On Sunday, I was hosting a family function at my place and I didnít see any of the conference finals that took place. Apparently, they were pretty good. In fact, the only television I saw while I had company, was the tail end of the Honda Classic. Fellow Northwestern alum, Luke Donald, was in the process of winning the tournament.
Shortly thereafter, my company left and I was able to watch the selection show on CBS. And what I saw stunned me.
The brackets made no sense. Well, only a little, anyway. Tennessee a number two seed? After losing four of their last six games? George Washington, the team with the best record in the tournament at 26-2, is an eight seed?
Duke, of course, gets itís customary trip through home territory. Villanova gets similar treatment but only through the first two rounds. If they make it out, itís on to Minneapolis for their regional. Duke has to travel far and wideÖto Atlanta.
Here are some of the other observations I have with this yearís tournament:
- Not only does George Washington get stuck as an eight, itís ninth seeded opponent, UNC-Wilmington is practically in their own backyard. Since when does a nine seed get preferential treatment over an eight?
- How does North Carolina get a three seed and Illinois does not? Or donít the early games matter?
- Michigan St. should be a five seed while Syracuse should be, at best, a six. I canít help seeing that drubbing DePaul inflicted on the Orange not so long ago. Michigan St. is the strongest six seed in recent years and could easily go to the Sweet 16. North Carolina will be tough but they are beatable and Tennessee is simply misplaced as a two. Syracuse might be a good upset bet.
- The top seed in Salt Lake City is Gonzaga at three. Okay, Iíll buy that. But next comes Boston College at four. BC makes a good four seed as far as Iím concerned but, Salt Lake City?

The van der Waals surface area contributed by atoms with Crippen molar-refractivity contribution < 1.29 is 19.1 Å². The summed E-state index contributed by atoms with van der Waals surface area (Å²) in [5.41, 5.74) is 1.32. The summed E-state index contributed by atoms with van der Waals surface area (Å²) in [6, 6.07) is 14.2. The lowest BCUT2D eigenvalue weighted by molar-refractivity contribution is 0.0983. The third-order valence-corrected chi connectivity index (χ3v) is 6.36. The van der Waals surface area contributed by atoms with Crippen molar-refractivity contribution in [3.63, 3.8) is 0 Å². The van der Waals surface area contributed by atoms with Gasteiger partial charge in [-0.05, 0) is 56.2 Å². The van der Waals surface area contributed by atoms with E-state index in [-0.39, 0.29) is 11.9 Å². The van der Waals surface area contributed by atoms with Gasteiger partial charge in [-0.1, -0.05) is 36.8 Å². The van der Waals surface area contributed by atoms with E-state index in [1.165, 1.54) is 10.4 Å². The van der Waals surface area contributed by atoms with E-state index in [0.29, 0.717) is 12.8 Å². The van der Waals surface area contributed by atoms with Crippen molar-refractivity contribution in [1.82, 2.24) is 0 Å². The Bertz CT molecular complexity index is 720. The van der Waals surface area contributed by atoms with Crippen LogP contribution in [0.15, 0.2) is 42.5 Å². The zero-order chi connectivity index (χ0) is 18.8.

The problem, it seems to me, is the pod system. While it was designed with good intentions, I wonder if it's just too difficult to try to fit everyone in where the selection committee thinks teams should go. There will always be unhappy teams, granted, but, with a little bit more flexibility, things might go much smoother.
The team of Billy Packer and Jim Nantz got a little vicious with Craig Littlepage, the chair of the selection committee. I donít really have a problem with that as there was plenty of stuff to fling at Mr. Littlepage. But the sharpest barbs from Packer-Nantz were about things that are really non-issues. The idea that, by giving the Missouri Valley Conference the same number of tournament teams as the Atlantic Coast Conference does not mean that the committee equates the two conferences. All one has to do is to look at the seedings. The ACC got all seeds at four and above while the MVC teams were all seeded six or lower. Whereís the MVCís number one seed? No, the committee isnít equating the two conferences. But hereís shocker, itís entirely feasible that the committee could have chosen a fifth team from the MVC (Missouri St.) and probably should have. I assume Packer-Nantz would see that as the committee elevating the MVC above the ACC? Come on. Is it, perhaps, that CBS is worried about lost ratings/revenue? Donít they realize that having these kinds of games is precisely what makes the tournament so exciting?
Another part of that excitement is all the caterwauling over the selection system. I feel sorry for teams like Missouri St., Hofstra and Cincinnati. And Iím always amazed when teams like Utah St. and Air Force make it. But, these things happen and Iím sure next year will be no different.
Now, let's get those brackets filled and start the fesitivities. Tuesday night, it's Hampton versus Monmouth in the play-in game. Let the excitement begin!